As the first Balkan travelers queued at the border with Bulgaria to cross into Greece on June 15, hotelier Yiannis Laspas was glued to his TV screen, eagerly awaiting potential guests. "My cancellation figures look like something out of a stock exchange crash," the 37-year-old mused.
More than 13,000 people have already crossed the border with Bulgaria, the first overland checkpoint opened by Greek authorities after the coronavirus lockdown in March.
"Let's see what can be salvaged from this disastrous year," said Laspas from his office, where he has a large television screen tuned into foreign channels. "Our basic goal is survival," he added with an uneasy smile.
One of Greece's most popular tourism destinations, the Halkidiki peninsula fields around 100,000 rooms in hotels and apartments.
Nearly 60 percent of business activity relies on the travel sector. Last year, some 1.5 million travellers visited the area, mainly from neighboring Balkan countries. But for now, most of the resorts lie empty.
And many operators dread an outbreak that would kill off their season for good.
In neighboring Albania, whose economy draws up to 15 percent from tourism, operators are also staring at a potentially ruinous year with the suspension of mainly Polish and Scandinavian bookings.
Four hours to cross border
Osvaldo Dallia, manager of the Grand Blue Fafa resort on the Adriatic, where white sand beaches reopened just a week ago, says operators expect a complete reversal in their client profile. "Last year, Balkan visitors were 15 percent of the total. This year, they will be 80 to 85 percent," he said.
"Why shouldn't Balkan nations help each other on holidays?" noted Diola Kryeziu, a hotel guest from Kosovo.
Greece has so far tackled the pandemic relatively better than most European Union states, with fewer than 190 deaths for 11 million inhabitants. Albania has recorded just 38 deaths.
Laspas owns three small hotels in the Halkidiki coastal village of Pefkohori in northern Greece, totalling around 150 beds.
So far, he has one booking from a Romanian family.
"Under no circumstances can we hope to reach last year's figures," he said. "But if we manage 30 percent, we can hope to sort of stay on our feet and carry on."
Most of the larger hotels in Halkidiki don't plan to reopen before July 1, when the arrivals outlook will be clearer.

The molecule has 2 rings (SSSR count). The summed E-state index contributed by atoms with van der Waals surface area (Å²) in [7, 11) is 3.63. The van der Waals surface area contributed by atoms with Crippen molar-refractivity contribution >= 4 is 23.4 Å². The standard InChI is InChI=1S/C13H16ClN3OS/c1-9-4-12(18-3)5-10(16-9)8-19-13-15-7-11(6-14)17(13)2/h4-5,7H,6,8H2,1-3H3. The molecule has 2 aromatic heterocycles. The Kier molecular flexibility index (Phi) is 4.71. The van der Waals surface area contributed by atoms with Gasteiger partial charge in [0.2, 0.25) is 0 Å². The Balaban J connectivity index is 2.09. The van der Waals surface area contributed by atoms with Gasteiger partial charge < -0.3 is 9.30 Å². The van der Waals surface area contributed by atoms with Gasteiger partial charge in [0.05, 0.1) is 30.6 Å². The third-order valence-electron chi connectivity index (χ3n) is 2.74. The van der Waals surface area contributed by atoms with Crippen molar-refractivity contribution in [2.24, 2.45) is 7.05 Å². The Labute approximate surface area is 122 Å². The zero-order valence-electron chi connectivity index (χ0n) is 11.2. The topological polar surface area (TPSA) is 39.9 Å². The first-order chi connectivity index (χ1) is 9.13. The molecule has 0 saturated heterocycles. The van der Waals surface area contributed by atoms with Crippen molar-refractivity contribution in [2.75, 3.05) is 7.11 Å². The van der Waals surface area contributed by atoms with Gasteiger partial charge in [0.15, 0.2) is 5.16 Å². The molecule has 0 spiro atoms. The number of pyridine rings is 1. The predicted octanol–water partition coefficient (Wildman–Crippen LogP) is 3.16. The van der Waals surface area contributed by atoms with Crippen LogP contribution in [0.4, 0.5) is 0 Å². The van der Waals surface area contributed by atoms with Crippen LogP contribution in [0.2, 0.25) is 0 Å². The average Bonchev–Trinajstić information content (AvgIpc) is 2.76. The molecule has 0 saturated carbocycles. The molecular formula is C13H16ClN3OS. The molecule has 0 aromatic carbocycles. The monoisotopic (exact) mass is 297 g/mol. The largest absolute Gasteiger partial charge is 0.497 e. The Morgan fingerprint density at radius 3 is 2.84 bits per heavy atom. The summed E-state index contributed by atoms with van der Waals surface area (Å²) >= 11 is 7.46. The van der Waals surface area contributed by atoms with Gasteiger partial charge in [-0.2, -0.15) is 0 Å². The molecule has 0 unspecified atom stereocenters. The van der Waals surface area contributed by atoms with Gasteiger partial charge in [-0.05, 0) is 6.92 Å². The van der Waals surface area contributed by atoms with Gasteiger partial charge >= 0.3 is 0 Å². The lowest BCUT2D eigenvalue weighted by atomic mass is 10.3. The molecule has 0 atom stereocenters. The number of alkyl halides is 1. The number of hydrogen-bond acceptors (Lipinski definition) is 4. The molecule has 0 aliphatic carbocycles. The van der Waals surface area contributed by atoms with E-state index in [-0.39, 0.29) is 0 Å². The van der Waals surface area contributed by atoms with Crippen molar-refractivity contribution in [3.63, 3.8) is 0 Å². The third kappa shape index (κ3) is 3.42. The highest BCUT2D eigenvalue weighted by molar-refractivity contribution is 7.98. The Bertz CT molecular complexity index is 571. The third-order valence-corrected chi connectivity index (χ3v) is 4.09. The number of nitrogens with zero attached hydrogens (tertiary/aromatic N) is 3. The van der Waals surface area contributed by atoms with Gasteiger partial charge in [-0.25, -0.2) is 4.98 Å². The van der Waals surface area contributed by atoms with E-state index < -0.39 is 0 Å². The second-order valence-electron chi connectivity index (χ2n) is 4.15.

On the first day of reopening, the queue of cars at Promachonas stretched some 15 kilometers, state TV ERT said.
"We had to wait four hours to cross the border. I hope the rest of our vacation won't be like this," said Andrei Istrate, a 36-year-old Romanian travelling with his wife, two children and a boat in tow.
'Can't let fear defeat us'
"With this kind of sun, I hope the virus will not survive. We cannot let fear defeat us," said 52-year-old Bulgarian Dancho Ivanov, a frequent visitor to Halkidiki.
In addition to the long wait, there was confusion and anger for hundreds of non-EU travellers who were turned back.
This included hundreds of Serbs, who were told by Greek border guards that they would only be allowed to enter from July 1 onwards.
"We had left early in the morning to reach Greece as quickly as possible," a mother of three named Violeta told Serbian tabloid Informer. "We were expecting some sort of an explanation. After hours of waiting, we realized that the only option was to turn back ... tired and seething."
Serbia's Foreign Minister Ivica Dacic said there had been a "clear misunderstanding" and mixed signals sent by Athens.
"The Greek interior ministry ordered the border closure (to Serbs) while the foreign ministry had made an entirely different recommendation," Dacic told Blic Daily.
"We have submitted a request to Greek authorities. The Greek PM and foreign minister had promised us a different kind of behaviour towards our citizens," he said.
The next day, on June 16, border guards said they had verbal orders to allow Serbs in.
Border crossings with Albania and North Macedonia are to reopen on July 1.
Vassilis Kyriakoulis and Briseida Mema, Agence France-Presse